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Department of Social Anthropology


Susan Drucker-Brown was one of the first women anthropologists in Mexico. ‘A Woman in the Field. The Photographs and Fieldnotes of Susan Drucker-Brown’ (22 April – 31 May 2024) explored the everyday life of her pioneering ethnographic research in the Mixtec-speaking village of Jamiltepec, in the southern state of Oaxaca.


The exhibition – hosted at the Centre for Research in the Arts, Social Sciences and Humanities (CRASSH) and the Department of Social Anthropology – featured photographs by this Cambridge-based anthropologist. I also selected excerpts from her field diaries where she had commented on specific photographs, on the people who appear in them, or on the situations featured.


More than just an historical record, the exhibition raised compelling questions about three aspects. Firstly, the processes of mestizaje, indigeneity and modernisation experienced in Mexico in the mid-20th century at an indigenous and rural locality. Secondly, the everyday life of ethnographic research and, in particular, the role of women in fieldwork. And thirdly, the afterlives of the materials produced during fieldwork, either as collections in museums or archives, or as part of restitution processes to the villages where the anthropologists worked.



To this day, there is a prevailing view of Indigenous Peoples that tends to exalt everything that is perceived as ancestral or different or as an expression of cultural resistance. In contrast, Drucker-Brown’s photographs allowed the audience to observe the changes that were taking place in Jamiltepec and other Mixtec-speaking localities on the coast of Oaxaca in the mid-20th century.


At the time of Drucker-Brown’s research (1957-1958), most Jamiltepec inhabitants spoke Mixtec and were identified by the state as indigenous (the percentage of Mixtec-speaking population is still considerable, at 14%). This situation justified the establishment of an ‘Indigenista Coordinating Centre’, charged with studying social and cultural change processes in the region and, eventually, intervening to ‘incorporate’ the population into national life.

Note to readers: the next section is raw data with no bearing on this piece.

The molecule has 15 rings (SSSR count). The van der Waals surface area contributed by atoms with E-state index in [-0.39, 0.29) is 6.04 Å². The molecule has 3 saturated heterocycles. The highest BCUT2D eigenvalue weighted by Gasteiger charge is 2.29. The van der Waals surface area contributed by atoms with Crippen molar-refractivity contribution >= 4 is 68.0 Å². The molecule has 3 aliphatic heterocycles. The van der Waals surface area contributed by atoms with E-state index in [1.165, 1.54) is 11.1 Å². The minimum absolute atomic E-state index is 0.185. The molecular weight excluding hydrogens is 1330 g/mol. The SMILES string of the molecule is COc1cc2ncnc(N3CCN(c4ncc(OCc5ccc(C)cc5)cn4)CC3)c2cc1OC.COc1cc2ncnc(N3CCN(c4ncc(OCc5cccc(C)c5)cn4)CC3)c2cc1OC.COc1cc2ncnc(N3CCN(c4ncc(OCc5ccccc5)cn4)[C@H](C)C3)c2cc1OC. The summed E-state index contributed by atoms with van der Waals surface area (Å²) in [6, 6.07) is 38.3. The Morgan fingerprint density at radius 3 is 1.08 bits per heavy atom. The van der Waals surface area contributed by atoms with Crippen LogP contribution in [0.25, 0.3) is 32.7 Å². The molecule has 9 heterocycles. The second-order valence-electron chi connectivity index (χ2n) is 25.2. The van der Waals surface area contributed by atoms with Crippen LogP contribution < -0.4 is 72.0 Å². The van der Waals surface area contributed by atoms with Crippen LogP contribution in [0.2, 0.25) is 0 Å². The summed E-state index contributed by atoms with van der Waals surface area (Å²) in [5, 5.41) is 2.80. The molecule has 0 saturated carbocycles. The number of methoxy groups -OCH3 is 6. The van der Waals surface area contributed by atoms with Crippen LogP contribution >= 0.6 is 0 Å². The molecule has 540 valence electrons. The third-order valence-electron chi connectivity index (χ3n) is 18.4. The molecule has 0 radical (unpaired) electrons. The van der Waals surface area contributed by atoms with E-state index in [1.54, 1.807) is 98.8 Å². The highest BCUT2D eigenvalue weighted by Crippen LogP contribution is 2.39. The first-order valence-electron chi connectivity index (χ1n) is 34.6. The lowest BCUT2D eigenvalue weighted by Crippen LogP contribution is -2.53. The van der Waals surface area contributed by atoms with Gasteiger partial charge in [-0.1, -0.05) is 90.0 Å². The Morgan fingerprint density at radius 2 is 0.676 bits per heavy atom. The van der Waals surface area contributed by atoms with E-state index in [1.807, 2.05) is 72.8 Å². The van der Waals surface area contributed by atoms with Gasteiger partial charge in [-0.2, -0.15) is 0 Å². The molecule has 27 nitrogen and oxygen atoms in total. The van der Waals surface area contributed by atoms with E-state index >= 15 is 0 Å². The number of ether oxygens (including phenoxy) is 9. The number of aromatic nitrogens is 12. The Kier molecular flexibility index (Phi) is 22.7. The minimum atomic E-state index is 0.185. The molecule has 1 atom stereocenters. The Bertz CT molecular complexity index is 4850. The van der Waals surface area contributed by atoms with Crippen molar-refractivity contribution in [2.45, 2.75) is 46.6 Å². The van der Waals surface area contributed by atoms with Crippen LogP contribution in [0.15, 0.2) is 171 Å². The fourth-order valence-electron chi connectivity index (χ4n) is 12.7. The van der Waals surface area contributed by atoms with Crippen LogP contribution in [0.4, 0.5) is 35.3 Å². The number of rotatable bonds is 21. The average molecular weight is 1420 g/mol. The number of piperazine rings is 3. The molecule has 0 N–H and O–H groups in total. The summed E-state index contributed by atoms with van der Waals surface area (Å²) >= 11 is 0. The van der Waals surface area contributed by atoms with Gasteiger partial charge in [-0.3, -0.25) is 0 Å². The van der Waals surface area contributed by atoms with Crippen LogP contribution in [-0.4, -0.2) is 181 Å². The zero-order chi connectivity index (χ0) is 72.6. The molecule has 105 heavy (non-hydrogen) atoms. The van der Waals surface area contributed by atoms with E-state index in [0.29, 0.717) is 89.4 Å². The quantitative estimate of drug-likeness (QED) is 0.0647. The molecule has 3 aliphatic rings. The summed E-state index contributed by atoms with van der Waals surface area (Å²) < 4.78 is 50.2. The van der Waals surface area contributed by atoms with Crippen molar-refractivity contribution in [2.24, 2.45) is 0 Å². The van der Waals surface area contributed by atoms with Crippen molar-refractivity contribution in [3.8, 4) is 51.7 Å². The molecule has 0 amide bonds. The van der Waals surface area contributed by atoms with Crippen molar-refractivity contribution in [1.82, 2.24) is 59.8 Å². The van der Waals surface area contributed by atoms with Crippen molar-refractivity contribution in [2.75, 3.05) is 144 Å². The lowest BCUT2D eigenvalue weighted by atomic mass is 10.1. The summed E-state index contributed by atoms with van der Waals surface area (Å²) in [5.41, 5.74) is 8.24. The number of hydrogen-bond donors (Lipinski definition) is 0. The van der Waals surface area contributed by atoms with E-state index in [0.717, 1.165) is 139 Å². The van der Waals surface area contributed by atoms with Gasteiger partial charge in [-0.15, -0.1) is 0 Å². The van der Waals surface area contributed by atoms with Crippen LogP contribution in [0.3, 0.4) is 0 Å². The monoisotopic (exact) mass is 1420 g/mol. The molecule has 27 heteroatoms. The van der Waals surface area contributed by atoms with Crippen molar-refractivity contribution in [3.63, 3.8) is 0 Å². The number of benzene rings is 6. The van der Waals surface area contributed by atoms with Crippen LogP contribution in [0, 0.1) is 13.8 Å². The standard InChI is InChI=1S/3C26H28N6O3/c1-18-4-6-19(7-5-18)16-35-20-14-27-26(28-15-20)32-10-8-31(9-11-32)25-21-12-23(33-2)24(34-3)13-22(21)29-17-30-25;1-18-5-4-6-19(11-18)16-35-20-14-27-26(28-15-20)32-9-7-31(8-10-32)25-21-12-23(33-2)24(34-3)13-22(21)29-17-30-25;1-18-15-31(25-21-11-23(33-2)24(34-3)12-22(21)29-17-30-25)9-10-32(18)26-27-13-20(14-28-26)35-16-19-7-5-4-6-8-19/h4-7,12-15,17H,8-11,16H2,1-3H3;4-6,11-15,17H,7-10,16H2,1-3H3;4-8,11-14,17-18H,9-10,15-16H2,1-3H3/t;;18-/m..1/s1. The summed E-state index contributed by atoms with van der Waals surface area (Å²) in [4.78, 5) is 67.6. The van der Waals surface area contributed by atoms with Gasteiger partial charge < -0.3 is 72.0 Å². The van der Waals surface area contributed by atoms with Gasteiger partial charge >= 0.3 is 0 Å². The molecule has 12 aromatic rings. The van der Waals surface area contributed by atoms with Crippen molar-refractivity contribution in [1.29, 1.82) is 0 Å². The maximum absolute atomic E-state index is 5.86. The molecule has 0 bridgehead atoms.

It is in this broader intellectual and political context that Drucker-Brown conducted her research. She focused on women’s clothing and the changes they were undergoing, with the replacement of handmade (loom) garments by industrial ones. It was the first anthropological work on clothing and social change in Mexico.


This was the fourth staging of this exhibition: previous iterations occurred in Oaxaca City, Jamiltepec and San Agustín Chayuco, the two localities where Drucker-Brown worked. I considered it necessary to avoid reproducing the voice of the anthropologist as the sole source of authority. Instead, it was essential to include the views and priorities of the current inhabitants of Jamiltepec. Involving them in the curatorship of the exhibition also served as an exercise of restitution of the photographs and information gathered by Drucker-Brown to the contemporary inhabitants of Jamiltepec.


This collection showed the intimacy and closeness that the researcher maintained with the women with whom she worked in Jamiltepec. This opens up a question about the specificities of social research carried out by women. The exhibition also invited us to consider the work of those academics without a permanent position, whose research, though little known, may be ground-breaking. The pioneering nature of Drucker-Brown’s research attests to the importance of their contributions.




Exhibition review by Paula López Caballero, exhibition curator and researcher

‘A Woman in the Field: Susan Drucker-Brown’s Photographs and Anthropological Fieldnotes (Mexico 1957-1958)’
22 April – 31 May 2024


This exhibition was made possible thanks to the CEIICH-UNAM Research Centre, Mexico; the University of Cambridge’s Department of Social Anthropology, Centre of Latin American Studies, and the Centre for Research in the Arts, Social Sciences and Humanities (CRASSH); Robinson College, Cambridge; and the Brown Family.